• 4 out of 54 out of 54 out of 54 out of 54 out of 5 Brad | 12/19/2013

    " Damn that was a good book! "

  • 5 out of 55 out of 55 out of 55 out of 55 out of 5 Randy | 12/9/2013

    " The shizzle. "

  • 5 out of 55 out of 55 out of 55 out of 55 out of 5 Leeanne | 11/20/2013

    " Awesome book! I really need to read it again, after I finish his other books that I haven't read yet! :) "

  • 4 out of 54 out of 54 out of 54 out of 54 out of 5 Jennifer | 10/7/2013

    " This novel just grabbed me by the collar and pulled me right into it. Although based on Missourians, it still seemed oddly familiar, the people and situations were so similar to people I knew in Central Texas. "

  • 3 out of 53 out of 53 out of 53 out of 53 out of 5 Sherry | 9/12/2013

    " Intriguing book. Kept me interested from the beginning. Guess it shows that you are your roots. "

  • 4 out of 54 out of 54 out of 54 out of 54 out of 5 Scott Hodgson | 8/28/2013

    " This is a gritty but beautifully written story. With plenty of dirt and polish strewn about. Woodrell is becoming one of my favorite writers. "

  • 5 out of 55 out of 55 out of 55 out of 55 out of 5 Susan | 8/22/2013

    " This is a VERY strange - sometimes very funny novel. Not really a mystery. "

  • 5 out of 55 out of 55 out of 55 out of 55 out of 5 Sharelle | 6/22/2013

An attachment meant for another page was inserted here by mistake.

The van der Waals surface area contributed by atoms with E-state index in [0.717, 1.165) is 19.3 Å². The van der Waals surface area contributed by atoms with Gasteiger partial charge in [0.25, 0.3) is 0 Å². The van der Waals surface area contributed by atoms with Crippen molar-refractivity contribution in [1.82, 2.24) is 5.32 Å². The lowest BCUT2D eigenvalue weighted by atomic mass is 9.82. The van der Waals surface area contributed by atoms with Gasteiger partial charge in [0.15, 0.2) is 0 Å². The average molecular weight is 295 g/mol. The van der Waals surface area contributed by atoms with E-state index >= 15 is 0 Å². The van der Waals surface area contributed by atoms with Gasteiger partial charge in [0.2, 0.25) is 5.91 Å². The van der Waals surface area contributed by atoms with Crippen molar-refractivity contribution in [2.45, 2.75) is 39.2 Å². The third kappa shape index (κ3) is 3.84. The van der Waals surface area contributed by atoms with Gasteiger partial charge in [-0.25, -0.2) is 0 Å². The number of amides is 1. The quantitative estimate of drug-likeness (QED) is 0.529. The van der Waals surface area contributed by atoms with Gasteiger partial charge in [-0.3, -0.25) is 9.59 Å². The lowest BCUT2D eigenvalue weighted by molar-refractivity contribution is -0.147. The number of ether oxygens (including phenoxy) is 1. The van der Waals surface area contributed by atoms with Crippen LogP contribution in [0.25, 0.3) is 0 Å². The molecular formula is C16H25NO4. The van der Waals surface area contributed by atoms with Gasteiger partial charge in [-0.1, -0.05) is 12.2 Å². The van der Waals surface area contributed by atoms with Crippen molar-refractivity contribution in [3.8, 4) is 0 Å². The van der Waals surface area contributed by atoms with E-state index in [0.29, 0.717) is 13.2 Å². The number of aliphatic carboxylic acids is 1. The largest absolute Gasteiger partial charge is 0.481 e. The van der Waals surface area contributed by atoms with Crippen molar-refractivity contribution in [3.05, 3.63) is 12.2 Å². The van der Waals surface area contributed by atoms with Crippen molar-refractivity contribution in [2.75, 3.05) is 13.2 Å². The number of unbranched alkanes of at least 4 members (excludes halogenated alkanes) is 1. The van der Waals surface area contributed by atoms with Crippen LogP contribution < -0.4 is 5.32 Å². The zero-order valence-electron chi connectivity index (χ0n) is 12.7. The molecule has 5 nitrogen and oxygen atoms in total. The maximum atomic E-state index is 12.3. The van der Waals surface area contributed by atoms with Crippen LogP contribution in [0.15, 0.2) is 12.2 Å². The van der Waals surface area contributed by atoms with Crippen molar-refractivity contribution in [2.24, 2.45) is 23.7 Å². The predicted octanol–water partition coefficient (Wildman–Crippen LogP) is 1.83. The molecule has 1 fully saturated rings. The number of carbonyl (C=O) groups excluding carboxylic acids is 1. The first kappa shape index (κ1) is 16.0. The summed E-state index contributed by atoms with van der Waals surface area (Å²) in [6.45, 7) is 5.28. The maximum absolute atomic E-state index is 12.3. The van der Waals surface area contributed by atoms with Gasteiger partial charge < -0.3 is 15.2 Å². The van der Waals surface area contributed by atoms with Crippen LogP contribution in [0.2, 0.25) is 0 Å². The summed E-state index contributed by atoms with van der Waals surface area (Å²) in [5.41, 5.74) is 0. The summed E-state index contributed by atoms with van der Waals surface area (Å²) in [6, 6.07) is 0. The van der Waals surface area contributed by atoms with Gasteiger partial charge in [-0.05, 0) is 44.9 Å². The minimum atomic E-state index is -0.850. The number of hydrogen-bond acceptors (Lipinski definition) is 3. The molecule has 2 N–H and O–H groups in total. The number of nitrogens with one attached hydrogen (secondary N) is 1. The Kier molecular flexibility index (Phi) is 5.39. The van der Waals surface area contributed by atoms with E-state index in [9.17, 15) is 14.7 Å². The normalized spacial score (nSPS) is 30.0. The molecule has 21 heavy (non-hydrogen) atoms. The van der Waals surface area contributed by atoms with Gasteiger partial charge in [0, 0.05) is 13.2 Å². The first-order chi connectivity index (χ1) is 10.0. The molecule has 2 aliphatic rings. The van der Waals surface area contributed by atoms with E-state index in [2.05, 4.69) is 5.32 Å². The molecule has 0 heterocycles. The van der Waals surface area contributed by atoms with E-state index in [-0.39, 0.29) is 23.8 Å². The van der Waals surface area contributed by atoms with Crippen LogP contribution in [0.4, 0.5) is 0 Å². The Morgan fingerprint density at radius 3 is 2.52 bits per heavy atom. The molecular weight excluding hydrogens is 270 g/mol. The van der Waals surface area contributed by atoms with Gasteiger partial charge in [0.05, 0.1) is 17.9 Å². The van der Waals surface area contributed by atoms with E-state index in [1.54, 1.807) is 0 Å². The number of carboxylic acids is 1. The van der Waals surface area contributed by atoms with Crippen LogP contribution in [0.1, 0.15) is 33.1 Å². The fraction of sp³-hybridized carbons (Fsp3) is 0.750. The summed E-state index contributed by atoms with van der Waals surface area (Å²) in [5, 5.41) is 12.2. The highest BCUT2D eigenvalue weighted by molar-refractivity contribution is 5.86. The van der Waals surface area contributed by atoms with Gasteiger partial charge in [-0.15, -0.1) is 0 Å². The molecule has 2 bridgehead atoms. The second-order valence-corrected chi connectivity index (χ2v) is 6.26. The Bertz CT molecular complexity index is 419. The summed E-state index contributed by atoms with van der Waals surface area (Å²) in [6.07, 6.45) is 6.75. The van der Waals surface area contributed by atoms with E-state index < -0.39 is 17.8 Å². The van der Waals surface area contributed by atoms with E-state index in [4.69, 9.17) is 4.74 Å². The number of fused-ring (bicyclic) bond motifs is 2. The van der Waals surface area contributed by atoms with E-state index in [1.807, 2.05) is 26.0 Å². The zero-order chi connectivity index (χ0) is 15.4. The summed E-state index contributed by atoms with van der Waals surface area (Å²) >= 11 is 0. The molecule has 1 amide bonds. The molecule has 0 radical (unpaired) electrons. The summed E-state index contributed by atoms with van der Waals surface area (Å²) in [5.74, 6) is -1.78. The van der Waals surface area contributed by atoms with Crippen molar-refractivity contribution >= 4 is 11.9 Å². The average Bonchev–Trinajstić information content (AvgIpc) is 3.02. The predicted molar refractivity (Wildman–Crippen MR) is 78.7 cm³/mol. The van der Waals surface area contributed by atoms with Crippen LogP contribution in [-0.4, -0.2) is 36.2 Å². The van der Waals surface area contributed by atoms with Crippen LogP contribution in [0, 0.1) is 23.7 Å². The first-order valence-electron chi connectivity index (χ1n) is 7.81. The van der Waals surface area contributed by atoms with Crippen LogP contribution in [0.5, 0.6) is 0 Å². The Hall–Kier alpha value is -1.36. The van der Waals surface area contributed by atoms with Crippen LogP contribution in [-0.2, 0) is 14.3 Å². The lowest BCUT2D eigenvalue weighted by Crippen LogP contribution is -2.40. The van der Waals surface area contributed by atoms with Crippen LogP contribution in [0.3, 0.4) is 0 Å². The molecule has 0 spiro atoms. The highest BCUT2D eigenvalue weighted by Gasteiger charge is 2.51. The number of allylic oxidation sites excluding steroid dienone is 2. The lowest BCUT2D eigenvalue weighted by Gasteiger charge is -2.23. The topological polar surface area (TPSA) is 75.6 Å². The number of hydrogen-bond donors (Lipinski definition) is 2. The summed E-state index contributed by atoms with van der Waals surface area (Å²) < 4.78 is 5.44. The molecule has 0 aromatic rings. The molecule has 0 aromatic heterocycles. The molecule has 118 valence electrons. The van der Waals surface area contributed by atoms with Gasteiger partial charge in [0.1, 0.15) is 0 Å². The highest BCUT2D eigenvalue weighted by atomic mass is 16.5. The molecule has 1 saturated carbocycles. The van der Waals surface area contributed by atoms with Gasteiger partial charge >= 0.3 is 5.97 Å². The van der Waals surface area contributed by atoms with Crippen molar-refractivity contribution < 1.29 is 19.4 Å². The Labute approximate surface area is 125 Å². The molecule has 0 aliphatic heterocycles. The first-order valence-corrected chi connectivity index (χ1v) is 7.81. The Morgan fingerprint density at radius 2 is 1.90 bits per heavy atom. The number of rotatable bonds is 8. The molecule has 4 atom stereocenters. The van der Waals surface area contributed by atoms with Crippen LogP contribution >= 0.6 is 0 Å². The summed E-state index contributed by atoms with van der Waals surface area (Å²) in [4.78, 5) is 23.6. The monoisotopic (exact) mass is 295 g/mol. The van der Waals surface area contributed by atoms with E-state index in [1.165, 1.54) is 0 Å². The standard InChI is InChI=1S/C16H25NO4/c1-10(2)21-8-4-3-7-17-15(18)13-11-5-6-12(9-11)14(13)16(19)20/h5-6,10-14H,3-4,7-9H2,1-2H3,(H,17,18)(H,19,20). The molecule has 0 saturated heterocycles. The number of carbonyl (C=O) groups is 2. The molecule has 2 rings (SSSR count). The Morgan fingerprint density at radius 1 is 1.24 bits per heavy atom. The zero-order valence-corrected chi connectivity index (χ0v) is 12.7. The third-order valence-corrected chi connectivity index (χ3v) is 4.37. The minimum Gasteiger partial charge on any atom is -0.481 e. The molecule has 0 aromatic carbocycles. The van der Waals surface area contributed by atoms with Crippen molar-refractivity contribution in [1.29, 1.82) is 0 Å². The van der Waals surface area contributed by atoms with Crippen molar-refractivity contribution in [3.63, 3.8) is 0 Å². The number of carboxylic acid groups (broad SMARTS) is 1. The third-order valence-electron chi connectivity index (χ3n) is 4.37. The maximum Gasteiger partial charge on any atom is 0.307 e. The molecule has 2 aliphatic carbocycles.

" I love every book I've ever read by this author. Fresh. "

  • 4 out of 54 out of 54 out of 54 out of 54 out of 5 Jason Howlett | 6/8/2013

    " Pretty good. But then again Woodrell's "Pretty good" is better than 85% of what's out there... "

  • 4 out of 54 out of 54 out of 54 out of 54 out of 5 Greg Allan Holcomb | 4/14/2013

    " It's been six months since I've read a 4 or 5 star book. I grabbed the only Woodrell book left on the library shelf. I space out the good writers, but I guess I won't wait as long to read the next one. "

  • 5 out of 55 out of 55 out of 55 out of 55 out of 5 Lisa | 3/25/2013

    " randomly selected from library and a hit. great language, created an image - clear cut - in my mind. Redneck! "

  • 5 out of 55 out of 55 out of 55 out of 55 out of 5 Nancy | 3/18/2013

    " One of Woodrell's most accessible novels, with most likeBle characters. A good read and introduction to the author's Southern noir. "

  • 5 out of 55 out of 55 out of 55 out of 55 out of 5 Cindy | 3/12/2013

    " caught the spirit of southern Missouri. "

  • 5 out of 55 out of 55 out of 55 out of 55 out of 5 Ashley | 12/4/2012

    " 4.5/5. What a fun read. This is my 5th Woodrell book and probably my favorite. Seems like it is probably semi autobiographical. Great story, easy to get into, very relatable to those of us who feel like we can't escape our genes. "

  • 5 out of 55 out of 55 out of 55 out of 55 out of 5 Nate Hendrix | 8/7/2012

    " I could read about his characters talking about anything. The story was great, action and humor and a twist at the end. "

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About the Author
Author Daniel WoodrellDaniel Woodrell's five most recent novels were selected as New York Times Notable Books of the Year, and Tomato Red won the PEN West Award for the Novel in 1999. He lives in the Ozarks near the Arkansas line with his wife, Katie Estill.
About the Narrator

Brian Troxell is an Atlanta-based actor and voice talent who can be seen and heard on television, film, radio, podcasts, and the live stage. Brian is a regular cast member of the Sketchworks sketch comedy troupe, and performs regularly with the Atlanta Radio Theatre Company. He can also be heard as a cast member of the Harry Strange Radio Drama.